Given the rising likelihood of failure for companies today – combined with the ever-increasing amount of data – it’s cheaper than ever for companies to take risks.
That’s the assertion of Alistair Croll, author of the book “Lean Analytics,” which focuses on how companies, especially startups, can better focus on innovation and change through data analysis.
“The duration of your working life is now almost certainly greater than the lifespan of a company,” Croll says in a New York Times blog post. “That makes everyone more willing to accept that they will be disrupted.”
The average tenure of a company in the Standard & Poor’s 500 is now about 16 years, down from 60 years in 1959, according to Richard Foster of Yale University, the article notes.
Given the diversity of information that’s now available through big data – combined with the advent of such things as cloud computing that have driven down computing costs – it’s cheaper for companies to take risks and fail than ever before, the post notes.
“When things like that happen, companies focus less on costs, and more on experimentation about what is going to make their original idea work,” Croll adds. “There is more desire to experiment. In the past, a leader was someone who could get you to do stuff in the absence of information. Now it’s the person who can ask the best question about what’s going on, and find an answer.”
Thomas Redman, president of Navesink Consulting Group and author of “Data Driven: Profiting from Your Most Important Business Asset,” also espouses the benefits of big data experiments.
“In short, when used properly, experimentation brings the power of the scientific method to the problems companies face today,” he notes in a Harvard Business Review blog post. “This means the attendant focus, sharp definition of the question, careful design, data you can trust, and in-depth analyses – just what is called for in many situations.”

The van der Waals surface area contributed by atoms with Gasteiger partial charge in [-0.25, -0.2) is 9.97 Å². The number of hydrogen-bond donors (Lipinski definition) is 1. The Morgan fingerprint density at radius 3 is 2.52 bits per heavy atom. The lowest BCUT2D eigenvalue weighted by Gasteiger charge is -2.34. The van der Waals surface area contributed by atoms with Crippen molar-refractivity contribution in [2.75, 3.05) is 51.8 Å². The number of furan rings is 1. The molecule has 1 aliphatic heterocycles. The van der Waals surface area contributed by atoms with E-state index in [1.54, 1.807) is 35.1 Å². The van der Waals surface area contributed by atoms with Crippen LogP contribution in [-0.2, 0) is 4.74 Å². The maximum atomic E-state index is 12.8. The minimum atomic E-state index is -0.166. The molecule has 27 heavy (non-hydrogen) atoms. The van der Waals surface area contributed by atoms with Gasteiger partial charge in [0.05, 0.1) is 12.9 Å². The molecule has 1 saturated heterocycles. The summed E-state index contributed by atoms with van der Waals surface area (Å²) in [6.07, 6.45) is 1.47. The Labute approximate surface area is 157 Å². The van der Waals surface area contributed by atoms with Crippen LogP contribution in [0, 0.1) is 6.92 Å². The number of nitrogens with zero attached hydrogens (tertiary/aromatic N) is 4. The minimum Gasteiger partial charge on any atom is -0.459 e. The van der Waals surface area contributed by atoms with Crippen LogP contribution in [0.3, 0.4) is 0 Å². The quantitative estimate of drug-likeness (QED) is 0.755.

He suggests that experimentation has a rich history in product development and market research, contributing to hundreds of thousands of improved products in all economic sectors.
Still, he points out that many managers may not trust experimentation because it involves sampling.
“I’ll never understand why so many otherwise smart managers will trust a slightly off-target population of data that’s known to be loaded with errors over a small, spot-on, high-quality sample, but they do!,” he says. “The only way I’ve found to combat this issue is to clearly explain the many benefits of experimentation and present them in a powerful, but balanced, manner.”
When it comes to big data experimentation, Redman says:
- Managers should understand that in many cases, big data experiments do not have to be a series of complex operations done under extreme conditions; many can be small-scale, narrowly focused real-world trials
- If companies have big data they can trust, they should use it without experimentation
- Organizations cannot adopt a one-size-fits-all approach to experimentation
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